All posts filed under: SPOTLIGHT

A Young Director and his only film

I came across a brief write up by one of my acquaintances on Facebook   a few days back. “…Asia is the place where cinema is still breathing a fresh whiff of significant cinema – something which current European cinema is visibly lacking!”, it concluded. He listed a bunch of directors from different parts of Asia who are shining with their works today. But what caught my eyes was this line: “Sadly, I couldn’t add Bo Hu’s name.” I asked him if it’s because of the fact Hu Bo is no more. His answer was ‘yes’. ‘An elephant sitting still” is the first and the last feature film by Chinese director Hu Bo. He killed himself during the final editing procedure of the film, in 2017, at the age of 29. The film came out in 2018 and immediately gained attention from world audience. Hu Bo was a student of Bela Tarr, the Hungarian auteur. The film opens up in a morning with a story about an elephant, narrated in a voice of one of the …

The Readymade that Influenced the Nihilistic Dada, the Pop and Conceptual Art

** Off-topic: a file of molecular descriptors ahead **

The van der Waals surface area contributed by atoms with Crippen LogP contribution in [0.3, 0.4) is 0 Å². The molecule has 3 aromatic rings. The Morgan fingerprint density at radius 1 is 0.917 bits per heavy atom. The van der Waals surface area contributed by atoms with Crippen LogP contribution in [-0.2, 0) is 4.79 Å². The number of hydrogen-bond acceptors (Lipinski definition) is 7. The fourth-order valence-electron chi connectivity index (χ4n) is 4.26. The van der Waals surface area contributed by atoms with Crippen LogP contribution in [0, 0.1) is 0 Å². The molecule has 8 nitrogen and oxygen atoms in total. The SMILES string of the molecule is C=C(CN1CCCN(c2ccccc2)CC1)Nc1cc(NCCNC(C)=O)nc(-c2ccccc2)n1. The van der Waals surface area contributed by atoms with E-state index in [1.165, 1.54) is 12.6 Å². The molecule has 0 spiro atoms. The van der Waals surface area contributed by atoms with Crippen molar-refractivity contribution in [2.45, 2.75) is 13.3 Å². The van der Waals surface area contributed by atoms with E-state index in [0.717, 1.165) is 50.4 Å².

The theory behind the “Readymade” was explained in an anonymous editorial published in the May 1917 issue of avant-garde magazine The Blind Man. An art and Dada journal organized briefly by Henri-Pierre Roché, Marcel Duchamp and Beatrice Wood in New York City. It read: “Whether Mr Mutt with his own hands made the fountain or not has no importance. He CHOSE it. He took an ordinary article of life, and placed it so that its useful significance disappeared under the new title and point of view – created a new thought for that object.” In April, 1917, Marcel Duchamp made his most notorious Readymade, Fountain, a porcelain urinal signed “R.Mutt”. The work is regarded by art historians and theorists of the avant-garde as a major landmark in 20th-century art. Accompanied by artist Joseph Stella and art collector Walter Arensberg, Duchamp purchased a standard Bedfordshire model urinal from the J. L. Mott Iron Works, 118 Fifth Avenue. The artist brought the urinal to his studio at 33 West 67th Street, reoriented it 90 degrees from its …